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Heavy Smokers, Drinkers May Face Pancreatic Cancer Earlier in Life
Study found diagnoses came almost a decade sooner than for people without those habits.
FRIDAY, Oct. 5 (HealthDay News) -- Heavy smokers and drinkers may develop pancreatic cancer at an earlier age than other people, according to a new study.
The average age at which patients are diagnosed with pancreatic cancer is 72, according to the American Cancer Society.
But this study of more than 800 pancreatic cancer patients found that heavy smokers were diagnosed at about age 62 and heavy drinkers at age 61 -- a decade earlier than the average age at diagnosis.
Heavy smokers were defined as those who smoked more than one pack of cigarettes a day, and heavy drinkers were those who averaged three drinks per day.
The study also found that beer drinkers were diagnosed with pancreatic cancer at an earlier age than those who drank other types of alcohol, such as wine or liquor. But when the researchers took the amount of alcohol consumed into account, the type of alcohol did not affect the age at diagnosis.
The good news was that the harmful effects of heavy smoking and drinking can be reversed. Ten years after giving up their unhealthy habits, former smokers and drinkers did not have an increased risk of being diagnosed with pancreatic cancer at an earlier age.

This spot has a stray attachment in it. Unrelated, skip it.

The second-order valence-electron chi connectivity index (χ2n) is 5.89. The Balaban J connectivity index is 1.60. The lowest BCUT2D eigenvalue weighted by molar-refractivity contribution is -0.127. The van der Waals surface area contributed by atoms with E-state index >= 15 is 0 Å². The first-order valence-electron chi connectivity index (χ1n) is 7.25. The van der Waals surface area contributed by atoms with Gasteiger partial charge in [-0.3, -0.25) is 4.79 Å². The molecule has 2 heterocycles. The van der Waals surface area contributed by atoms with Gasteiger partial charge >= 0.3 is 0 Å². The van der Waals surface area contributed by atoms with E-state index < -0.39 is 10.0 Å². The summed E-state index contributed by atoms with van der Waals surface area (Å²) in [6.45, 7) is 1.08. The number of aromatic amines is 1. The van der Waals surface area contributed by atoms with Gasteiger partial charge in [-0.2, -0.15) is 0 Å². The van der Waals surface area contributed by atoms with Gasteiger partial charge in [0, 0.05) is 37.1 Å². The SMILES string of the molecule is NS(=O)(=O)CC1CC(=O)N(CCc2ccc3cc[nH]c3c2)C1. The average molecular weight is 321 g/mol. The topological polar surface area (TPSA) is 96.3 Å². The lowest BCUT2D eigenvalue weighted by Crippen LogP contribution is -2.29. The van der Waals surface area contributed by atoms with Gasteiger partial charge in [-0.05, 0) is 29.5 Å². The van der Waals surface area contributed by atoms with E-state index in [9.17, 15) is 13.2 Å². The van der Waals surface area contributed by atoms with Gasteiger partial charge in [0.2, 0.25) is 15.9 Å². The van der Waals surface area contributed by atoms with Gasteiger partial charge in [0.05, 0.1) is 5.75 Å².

The study was published online Aug. 28 in the American Journal of Gastroenterology.
The findings could help determine at what age screening for pancreatic cancer should begin, once widespread screening is available.
"As screening programs are developed, an understanding of how personal features influence the age of presentation will be important to optimize the timing of those screenings," lead study author and gastroenterologist Dr. Michelle Anderson, assistant professor of internal medicine at the University of Michigan Health System, said in a UMHS news release.
Although the study found associations between heavy drinking, smoking and pancreatic cancer diagnosis at younger ages, it did not prove cause-and-effect relationships.
The American Cancer Society has more about pancreatic cancer.
(SOURCE: University of Michigan Health System, news release, Oct. 1, 2012)
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